Uniform Civil Code Should Not Be Enacted at One Go, by Faizan Mustafa


Faizan Mustafa is vice-chancellor of NALSAR University of Law, Hyderabad, and former registrar, Aligarh Muslim University.


It is true that most Muslims still do not know what the uniform civil code really means.

Generally, three arguments are put forth in favor of a uniform civil code

  • national integration and draw minorities into the mainstream
  • encourage communal harmony
  • improving the status of women

Moreover, no one can say with certainty that communal riots take place because Hindus perform satpadi and Muslims nikah or that Hindus have one law of divorce while minorities have another.

Similarly personal law has no relationship whatsoever with the development or backwardness of any community.

The point which is often missed in this debate is that we have already reformed Hindu law. Has it resulted in the upliftment of Hindu women? How many Hindu women get a share in property? Taking advantage of the reduced registration fee and stamp duty, men purchase land in the name of their wife or daughter-in-law, but retain the title documents and control the land. Normative changes in law certainly do not bring about necessary social reform.

Why then has no government prepared any blueprint of a uniform civil code? Present day Hindu law should not and cannot become the uniform civil code.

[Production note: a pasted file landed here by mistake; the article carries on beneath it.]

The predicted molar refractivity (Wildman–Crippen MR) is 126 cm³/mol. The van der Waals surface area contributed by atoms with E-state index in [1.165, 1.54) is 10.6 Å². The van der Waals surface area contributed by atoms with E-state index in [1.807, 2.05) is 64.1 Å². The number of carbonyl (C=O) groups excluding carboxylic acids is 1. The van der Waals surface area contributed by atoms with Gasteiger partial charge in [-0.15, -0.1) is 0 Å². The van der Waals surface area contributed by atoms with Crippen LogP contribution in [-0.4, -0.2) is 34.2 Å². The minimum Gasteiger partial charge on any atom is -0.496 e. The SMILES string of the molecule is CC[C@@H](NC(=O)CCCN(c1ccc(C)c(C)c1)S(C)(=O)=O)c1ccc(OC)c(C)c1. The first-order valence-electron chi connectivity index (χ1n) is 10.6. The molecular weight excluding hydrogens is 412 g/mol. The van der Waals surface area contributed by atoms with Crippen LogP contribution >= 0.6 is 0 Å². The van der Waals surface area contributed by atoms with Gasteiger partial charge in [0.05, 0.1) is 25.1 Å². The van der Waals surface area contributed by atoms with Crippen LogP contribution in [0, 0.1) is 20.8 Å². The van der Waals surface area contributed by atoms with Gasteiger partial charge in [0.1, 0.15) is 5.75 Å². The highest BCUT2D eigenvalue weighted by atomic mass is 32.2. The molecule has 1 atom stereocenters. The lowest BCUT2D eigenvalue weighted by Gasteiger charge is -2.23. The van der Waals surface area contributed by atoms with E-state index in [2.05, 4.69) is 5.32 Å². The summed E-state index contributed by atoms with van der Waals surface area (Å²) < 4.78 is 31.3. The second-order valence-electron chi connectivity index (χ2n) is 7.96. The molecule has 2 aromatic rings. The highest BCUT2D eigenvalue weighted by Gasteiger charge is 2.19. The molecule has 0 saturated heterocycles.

Did not even the BJP under Atal Bihari Vajpayee abandon it just to stay in power?

In the absence of a blueprint, ignorance over the matter is being misused by fundamentalists to state that a uniform civil code will lead to uniform ceremonies such as rites of death.

Also, no one speaks of the non-implementation of other directive principles that are far more important : the right to work, living wages, avoiding the concentration of wealth in the hands of a few, protection of monuments, etc.

The Muslim law has been reformed in several countries. Then why have Muslims opposed reforms in India? The answer lies in the ‘minority psyche’ of Indian Muslims, which is tied to the question of their identity. Let them be convinced that a uniform civil code has nothing to do with their distinctive identity, let them develop faith in the new government, let them have a fair and equitable share in the power structure of the state and let culprits of communal violence not be rewarded with ministerial berths. Accepting a uniform civil code would then become far easier.

Muslims in India should also realise that in spite of uniform family laws in the West, Islam is growing at a very fast pace. Thus, a uniform civil code is not a great threat to the religion as it is perceived by many.

It is also disturbing to note that no one ever points out that many Hindus take advantage of their own personal law under the Hindu joint family system, causing losses worth millions of rupees to the income tax department. Will the BJP take the first step of withdrawing this benefit?

The enactment of a uniform civil code will disrupt communal harmony. The better course would be to bring about piecemeal reforms. There are already several reforms that go against personal laws. The British introduced a number of changes in Muslim Law: slavery was abolished, the loss of civil rights on apostasy was abrogated, Islamic Criminal Law was abolished and replaced with the Indian Penal Code, a comprehensive Evidence Act was enacted which made the Islamic law of evidence obsolete, etc.


About Raghu Mahajan

Physics PhD student at Stanford University: http://web.stanford.edu/~rm89/
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